The Victorian era (1837-1901) was a period of great prudishness and even greater horniness. While huge amounts of pressure were put on courtship, a young, unmarried couple was never allowed alone without a chaperone. These virile youths were frustrated and dying for a premarital fumble. Enter their solution on eight wheels: a pair of roller skates.
With James Leonard Plimpton’s invention of a roller skate that allowed wearers to turn in circles, rollerskating became an increasingly popular activity in the late 19th century—especially with young people going on dates.
In “The Victorian Craze That Sparked a Mini-Sexual Revolution,” the BBC's Justin Parkinson writes:
“The skating rink is the neutral ground on which the sexes may meet,” reported Australia’s Port Macquarie News of goings-on in London and elsewhere, “without all the pomp and circumstances of society. The rink knows no Mother Grundy, with her eagle eye and sharp tongue, for Mother Grundy dare not trust herself on skates, and so the rinker is happier than the horseman of whom Horace sang.”
Holding hands and whispering sweet nothings became easier without Mother Grundy - a contemporary term for a stern matriarch - and her ilk tagging along. Prolonged eye contact with one’s intended replaced stolen glances.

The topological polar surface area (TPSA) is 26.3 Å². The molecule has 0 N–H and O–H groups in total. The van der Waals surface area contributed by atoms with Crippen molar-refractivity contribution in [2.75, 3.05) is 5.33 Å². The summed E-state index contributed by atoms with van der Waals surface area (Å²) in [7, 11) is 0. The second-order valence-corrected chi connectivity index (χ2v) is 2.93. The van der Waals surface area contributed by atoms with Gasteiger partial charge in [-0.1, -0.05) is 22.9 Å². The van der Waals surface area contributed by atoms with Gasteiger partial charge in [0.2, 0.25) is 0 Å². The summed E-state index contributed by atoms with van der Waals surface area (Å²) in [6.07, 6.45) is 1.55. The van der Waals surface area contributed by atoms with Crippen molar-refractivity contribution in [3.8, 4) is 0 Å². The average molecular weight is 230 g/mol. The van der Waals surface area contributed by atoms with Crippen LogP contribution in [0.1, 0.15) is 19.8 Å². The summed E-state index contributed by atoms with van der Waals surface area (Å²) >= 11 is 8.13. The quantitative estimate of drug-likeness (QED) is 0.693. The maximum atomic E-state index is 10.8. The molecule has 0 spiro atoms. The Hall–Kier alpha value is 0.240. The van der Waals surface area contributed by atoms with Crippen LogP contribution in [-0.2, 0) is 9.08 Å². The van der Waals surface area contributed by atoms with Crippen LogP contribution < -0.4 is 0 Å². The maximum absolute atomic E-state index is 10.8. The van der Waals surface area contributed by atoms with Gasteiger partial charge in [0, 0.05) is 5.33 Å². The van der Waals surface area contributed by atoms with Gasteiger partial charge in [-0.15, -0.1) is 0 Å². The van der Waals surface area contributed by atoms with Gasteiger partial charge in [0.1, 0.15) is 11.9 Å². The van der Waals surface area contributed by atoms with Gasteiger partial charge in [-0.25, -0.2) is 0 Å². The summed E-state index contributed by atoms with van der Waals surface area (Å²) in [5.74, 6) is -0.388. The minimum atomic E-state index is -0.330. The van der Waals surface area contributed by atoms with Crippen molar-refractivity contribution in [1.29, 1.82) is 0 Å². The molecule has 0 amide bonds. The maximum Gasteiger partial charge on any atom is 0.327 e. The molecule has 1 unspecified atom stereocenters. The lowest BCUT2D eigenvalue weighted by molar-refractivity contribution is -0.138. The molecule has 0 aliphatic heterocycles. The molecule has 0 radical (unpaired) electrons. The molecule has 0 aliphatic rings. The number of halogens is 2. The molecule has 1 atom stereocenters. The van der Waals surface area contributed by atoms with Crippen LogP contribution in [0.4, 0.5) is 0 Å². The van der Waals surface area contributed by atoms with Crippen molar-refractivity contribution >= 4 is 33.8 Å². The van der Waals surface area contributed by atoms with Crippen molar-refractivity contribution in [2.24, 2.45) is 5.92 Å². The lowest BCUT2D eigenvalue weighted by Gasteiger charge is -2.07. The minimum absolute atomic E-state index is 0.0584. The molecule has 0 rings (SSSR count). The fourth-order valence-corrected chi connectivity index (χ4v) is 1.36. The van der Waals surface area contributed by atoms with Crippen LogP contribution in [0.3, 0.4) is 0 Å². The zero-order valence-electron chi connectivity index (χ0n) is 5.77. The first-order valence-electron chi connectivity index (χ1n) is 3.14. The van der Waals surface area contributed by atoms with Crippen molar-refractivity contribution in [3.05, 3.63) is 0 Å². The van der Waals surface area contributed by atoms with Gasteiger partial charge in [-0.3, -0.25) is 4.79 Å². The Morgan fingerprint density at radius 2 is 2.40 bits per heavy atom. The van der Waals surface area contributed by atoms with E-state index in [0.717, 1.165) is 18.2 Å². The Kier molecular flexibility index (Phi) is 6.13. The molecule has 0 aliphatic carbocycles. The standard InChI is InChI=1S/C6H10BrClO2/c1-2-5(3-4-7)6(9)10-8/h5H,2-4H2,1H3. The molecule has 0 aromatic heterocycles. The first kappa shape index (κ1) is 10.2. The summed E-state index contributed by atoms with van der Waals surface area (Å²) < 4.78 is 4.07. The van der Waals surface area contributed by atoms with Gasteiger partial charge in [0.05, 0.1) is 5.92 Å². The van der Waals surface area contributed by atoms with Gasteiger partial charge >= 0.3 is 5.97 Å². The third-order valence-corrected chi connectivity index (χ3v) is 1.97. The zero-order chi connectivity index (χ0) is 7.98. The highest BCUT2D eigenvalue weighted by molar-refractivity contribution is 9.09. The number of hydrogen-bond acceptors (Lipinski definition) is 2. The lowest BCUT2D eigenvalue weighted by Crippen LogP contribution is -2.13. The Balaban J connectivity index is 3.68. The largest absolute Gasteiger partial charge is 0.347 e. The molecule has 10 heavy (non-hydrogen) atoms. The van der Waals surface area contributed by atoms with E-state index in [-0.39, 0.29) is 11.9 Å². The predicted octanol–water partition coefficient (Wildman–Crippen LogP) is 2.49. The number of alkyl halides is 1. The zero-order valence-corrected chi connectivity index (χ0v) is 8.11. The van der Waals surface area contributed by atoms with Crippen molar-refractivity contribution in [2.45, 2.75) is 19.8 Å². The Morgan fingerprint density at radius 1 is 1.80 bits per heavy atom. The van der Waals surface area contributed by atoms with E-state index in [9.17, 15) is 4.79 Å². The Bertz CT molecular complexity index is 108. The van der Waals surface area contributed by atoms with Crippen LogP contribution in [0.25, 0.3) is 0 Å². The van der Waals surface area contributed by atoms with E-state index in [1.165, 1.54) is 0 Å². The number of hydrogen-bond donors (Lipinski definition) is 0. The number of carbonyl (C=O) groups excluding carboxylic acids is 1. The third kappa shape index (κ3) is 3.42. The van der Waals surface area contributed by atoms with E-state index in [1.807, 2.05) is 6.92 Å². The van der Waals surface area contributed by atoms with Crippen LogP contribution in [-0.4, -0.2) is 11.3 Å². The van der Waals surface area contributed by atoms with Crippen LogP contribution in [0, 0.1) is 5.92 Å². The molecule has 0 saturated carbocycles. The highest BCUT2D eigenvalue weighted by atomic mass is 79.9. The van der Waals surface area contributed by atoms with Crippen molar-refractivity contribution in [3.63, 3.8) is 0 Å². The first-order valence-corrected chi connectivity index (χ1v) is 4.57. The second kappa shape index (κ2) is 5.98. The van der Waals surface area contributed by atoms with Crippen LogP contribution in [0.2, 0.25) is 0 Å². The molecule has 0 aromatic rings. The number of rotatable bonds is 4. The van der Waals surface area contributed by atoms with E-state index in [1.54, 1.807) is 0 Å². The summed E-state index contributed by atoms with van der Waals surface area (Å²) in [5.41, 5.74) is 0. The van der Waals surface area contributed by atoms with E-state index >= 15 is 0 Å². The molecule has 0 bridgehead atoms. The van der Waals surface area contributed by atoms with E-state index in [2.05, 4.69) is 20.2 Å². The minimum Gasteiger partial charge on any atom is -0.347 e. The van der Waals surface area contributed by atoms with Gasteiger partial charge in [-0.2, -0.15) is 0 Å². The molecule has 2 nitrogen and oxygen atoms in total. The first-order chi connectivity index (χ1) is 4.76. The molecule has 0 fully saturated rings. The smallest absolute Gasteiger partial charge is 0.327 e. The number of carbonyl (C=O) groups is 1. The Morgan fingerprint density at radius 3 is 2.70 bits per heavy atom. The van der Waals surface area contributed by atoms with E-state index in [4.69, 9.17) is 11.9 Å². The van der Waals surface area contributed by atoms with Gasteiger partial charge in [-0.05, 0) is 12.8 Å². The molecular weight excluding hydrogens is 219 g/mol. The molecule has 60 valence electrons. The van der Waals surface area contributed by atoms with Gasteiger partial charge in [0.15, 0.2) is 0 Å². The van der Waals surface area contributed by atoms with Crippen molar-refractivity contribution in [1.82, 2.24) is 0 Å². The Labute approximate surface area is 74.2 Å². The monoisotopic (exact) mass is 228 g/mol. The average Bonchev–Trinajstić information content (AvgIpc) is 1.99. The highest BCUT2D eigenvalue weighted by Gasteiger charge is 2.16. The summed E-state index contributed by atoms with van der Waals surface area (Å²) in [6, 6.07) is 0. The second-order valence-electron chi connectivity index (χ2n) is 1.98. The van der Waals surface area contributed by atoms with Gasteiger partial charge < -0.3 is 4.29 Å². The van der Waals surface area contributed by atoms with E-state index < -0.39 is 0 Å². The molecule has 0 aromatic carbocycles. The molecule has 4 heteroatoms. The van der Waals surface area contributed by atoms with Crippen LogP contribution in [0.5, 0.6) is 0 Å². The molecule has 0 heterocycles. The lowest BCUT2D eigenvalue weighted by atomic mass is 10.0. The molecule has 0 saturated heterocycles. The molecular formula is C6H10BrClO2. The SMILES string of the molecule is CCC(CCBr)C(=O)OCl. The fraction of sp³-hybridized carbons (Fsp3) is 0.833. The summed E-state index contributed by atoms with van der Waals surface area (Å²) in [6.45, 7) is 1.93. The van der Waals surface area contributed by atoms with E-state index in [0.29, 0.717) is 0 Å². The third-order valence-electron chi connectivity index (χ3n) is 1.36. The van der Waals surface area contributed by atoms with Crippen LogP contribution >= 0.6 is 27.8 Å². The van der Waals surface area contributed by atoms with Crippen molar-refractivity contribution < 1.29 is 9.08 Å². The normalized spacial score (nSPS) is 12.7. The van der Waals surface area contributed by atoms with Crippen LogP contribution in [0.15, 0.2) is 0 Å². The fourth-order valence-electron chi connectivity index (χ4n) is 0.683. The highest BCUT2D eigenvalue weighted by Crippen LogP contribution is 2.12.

On the rink, chaperones were left behind, clothes got shorter and more fitted (to allow for easier skating movement) and it was far easier to grab your date's hand (or whatever else) without scrutiny. Young people—and newspapers—went crazy for it.
The Port Macquarie News also reported:
"If a youth possesseth good parts do they not shine to greater advantage in the whirring arena of wheels; if a maiden be graceful, doth not her grace become still more charmingly enhanced by the very poetry of motion?
"Above all, does not roller skating recommend itself beyond all other pastimes, insomuch as even the first crude effort to strike a balance, not to say an attitude, is aided in the case of the fair sex by the gentle and respectful, yet firm and sufficient, support of some skilled cavalier, whose well-timed assistance and experienced counsels, smooth the rugged - no, that won't do - render less glacial the slippery path."
By the end of the 1800s, rollerskating's popularity had faded and many rinks closed. But they didn't disappear forever. The 1970s were a big decade for the roller rink where, once again, young people would come to socialize and flirt, usually away from the prying eyes of their parents. What is it about skates and sexual freedom?
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